Oahu Push to Bag Plastic Hazards - Hawaii News Now - KGMB and KHNL

Oahu Push to Bag Plastic Hazards

Scott Wilson Scott Wilson
Carolyn Borges Carolyn Borges

By Mari-Ela David

MANOA (KHNL) - There's a movement on Oahu to ban plastic bags. Maui has already drawn up a bill to do just that, and now Oahu is following the Valley Isle's lead.

In an effort to open people up to the idea of banning plastic bags throughout the state, preservation group Malama O Manoa has created an environmentally-friendly bag called an eco-tote.

"This is an industrial product. It's a recycled plastic, it's called officially woven polypropylene," says Scott Wilson, the president of Malama O Manoa.

It's the same material tarps are made of. Malama O Manoa's inspiration comes from Ireland's reusable shopping bag.

"We found someone who could make it for us and we said let's put our own Manoa design on this bag and sell it," said Wilson.

One Manoa store carries the $5 eco-totes, which are sturdy enough to hold up to 25 pounds. Carolyn Borges, the owner of Tom Terrific's Copy Center, says they're a hot item.

"We started with 150 and we're down to about 25 now," said Borges.

And that's just in two weeks.

"I had one gal come in and she's going to make them her wedding favors," said Borges.

The push for eco-totes started at Manoa Stream. Volunteers clean the stream every year and they often find plastic bags in the water. Malama O Manoa says it's an environmental problem that needs to be addressed.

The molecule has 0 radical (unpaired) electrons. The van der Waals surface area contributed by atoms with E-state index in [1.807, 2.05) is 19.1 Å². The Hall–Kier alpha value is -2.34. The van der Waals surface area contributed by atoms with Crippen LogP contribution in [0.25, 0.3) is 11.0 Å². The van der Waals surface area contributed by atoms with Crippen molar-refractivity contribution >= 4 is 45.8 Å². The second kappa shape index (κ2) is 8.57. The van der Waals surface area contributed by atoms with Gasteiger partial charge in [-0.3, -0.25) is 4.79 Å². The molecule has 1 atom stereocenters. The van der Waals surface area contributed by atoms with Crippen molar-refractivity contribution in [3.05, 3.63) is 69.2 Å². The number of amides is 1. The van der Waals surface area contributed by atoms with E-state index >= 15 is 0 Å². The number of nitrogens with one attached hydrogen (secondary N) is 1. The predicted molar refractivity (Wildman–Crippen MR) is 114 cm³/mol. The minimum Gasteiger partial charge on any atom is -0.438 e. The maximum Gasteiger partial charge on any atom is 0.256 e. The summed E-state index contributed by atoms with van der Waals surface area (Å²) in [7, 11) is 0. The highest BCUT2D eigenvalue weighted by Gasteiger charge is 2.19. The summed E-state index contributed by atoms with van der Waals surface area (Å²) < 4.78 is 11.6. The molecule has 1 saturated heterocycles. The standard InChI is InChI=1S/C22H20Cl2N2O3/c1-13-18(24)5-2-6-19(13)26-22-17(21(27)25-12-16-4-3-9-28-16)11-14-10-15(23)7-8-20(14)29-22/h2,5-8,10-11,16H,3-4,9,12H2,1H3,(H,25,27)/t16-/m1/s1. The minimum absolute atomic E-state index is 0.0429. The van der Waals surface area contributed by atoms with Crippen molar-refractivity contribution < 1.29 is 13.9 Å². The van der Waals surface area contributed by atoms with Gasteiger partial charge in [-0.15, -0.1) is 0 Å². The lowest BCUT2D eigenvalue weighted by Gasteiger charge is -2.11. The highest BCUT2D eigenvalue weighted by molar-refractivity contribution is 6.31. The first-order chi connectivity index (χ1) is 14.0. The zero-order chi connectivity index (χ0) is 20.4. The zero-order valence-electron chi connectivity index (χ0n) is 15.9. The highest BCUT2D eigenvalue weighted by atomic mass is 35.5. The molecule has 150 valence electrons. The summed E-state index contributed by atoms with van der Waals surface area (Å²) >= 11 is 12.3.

"It's killing off our stream and the wildlife in our oceans," said Wilson.

Malama O Manoa hopes to avoid adding to a vortex of toxic plastic trash, twice the size of Texas, found in the Pacific Ocean between Hawaii and San Francisco. The vortex is dubbed the Great Pacific Garbage Patch, and is threatening sea life.

With the use of eco-totes, members of Malama O Manoa hope their message to break the habit of using plastic bags and minimize pollution becomes crystal clear.

Out of 5,000 eco-totes, only 1,000 are left. Unless there's a huge demand, the group does not plan to make more. Malama O Manoa says this is just a one-time project meant to raise awareness at the group's Eco-Fair held two weeks ago. Members say their intention with the eco-totes is not to make a profit, but to spread the word about a plastic bag ban.

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